Step aside, SpongeBob. Move over, Mannings. During Sunday’s NBA All-Star Game, Shaquille O’Neal, Charles Barkley and the rest of the Inside the NBA crew will be the latest entrant in the growing world of alternate game telecasts.
They’ll be joined by Draymond Green on TBS for “Inside the All-Star Game” while a more traditional broadcast is offered on TNT. The altcast will also feature live audio from Steph Curry, Ja Morant, and other players in the game in a show that will attempt to mix casual conversation with new levels of access.
“We do our shows with those guys talking ‘with’ and not ‘at’: That’s why the fans are really engaged with the show,” Turner Sports chief content officer Craig Barry said. “We’ve been thinking about a way to use them during a live event, and eventize an event, where you could spend the evening with them and just hear them talk about the game that’s going on.”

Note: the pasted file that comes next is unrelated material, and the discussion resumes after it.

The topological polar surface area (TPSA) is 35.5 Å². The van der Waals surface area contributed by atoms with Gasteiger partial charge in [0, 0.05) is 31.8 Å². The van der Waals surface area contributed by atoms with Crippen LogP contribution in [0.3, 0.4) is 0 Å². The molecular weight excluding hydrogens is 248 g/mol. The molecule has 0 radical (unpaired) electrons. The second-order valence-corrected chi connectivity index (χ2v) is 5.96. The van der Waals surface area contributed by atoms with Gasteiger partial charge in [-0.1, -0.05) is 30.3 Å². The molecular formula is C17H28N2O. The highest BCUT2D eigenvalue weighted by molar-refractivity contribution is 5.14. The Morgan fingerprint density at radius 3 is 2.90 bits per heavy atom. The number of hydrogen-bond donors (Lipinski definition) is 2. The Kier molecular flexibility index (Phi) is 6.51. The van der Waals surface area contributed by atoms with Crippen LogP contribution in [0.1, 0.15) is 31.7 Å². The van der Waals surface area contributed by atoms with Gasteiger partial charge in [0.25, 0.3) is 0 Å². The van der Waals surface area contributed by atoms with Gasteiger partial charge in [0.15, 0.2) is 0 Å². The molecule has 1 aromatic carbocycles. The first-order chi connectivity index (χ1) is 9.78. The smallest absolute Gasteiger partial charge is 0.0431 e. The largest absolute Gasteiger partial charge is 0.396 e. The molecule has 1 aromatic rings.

Having access to Green, who is missing the game due to a back injury, was the final impetus Barry needed to give the concept a go. The broadcast will generally have the analysts in a small display box while the game takes up most of the screen.
“This gives an opportunity for a more casual fan to engage on a platform that they will be more entertained by, potentially,” Barry said. “If it really does create a fan experience and people are interested in it and people engage with it … then absolutely, maybe there’s an opportunity to do it again.”
Turner Sports has experimented with alternate presentations for years, including team-specific options for NCAA tournament games. But the concept has picked up steam across the industry over the last couple of years. Last week, ESPN announced an expanded deal with the Mannings that will bring altcasts to UFC, college football and golf coverage. The NBA has also offered alternate commentary options via League Pass, the league’s subscription streaming service.
Inside the NBA represents one of the biggest existing sports media brands to present an altcast. Host Ernie Johnson has been winning awards for the show since long before many NFL on Nickelodeon viewers were born.
“There’s a certain following that goes with Inside the NBA, people that love the show and love the guys,” Barry said. “This creates another opportunity for those fans to see these guys on a different platform.”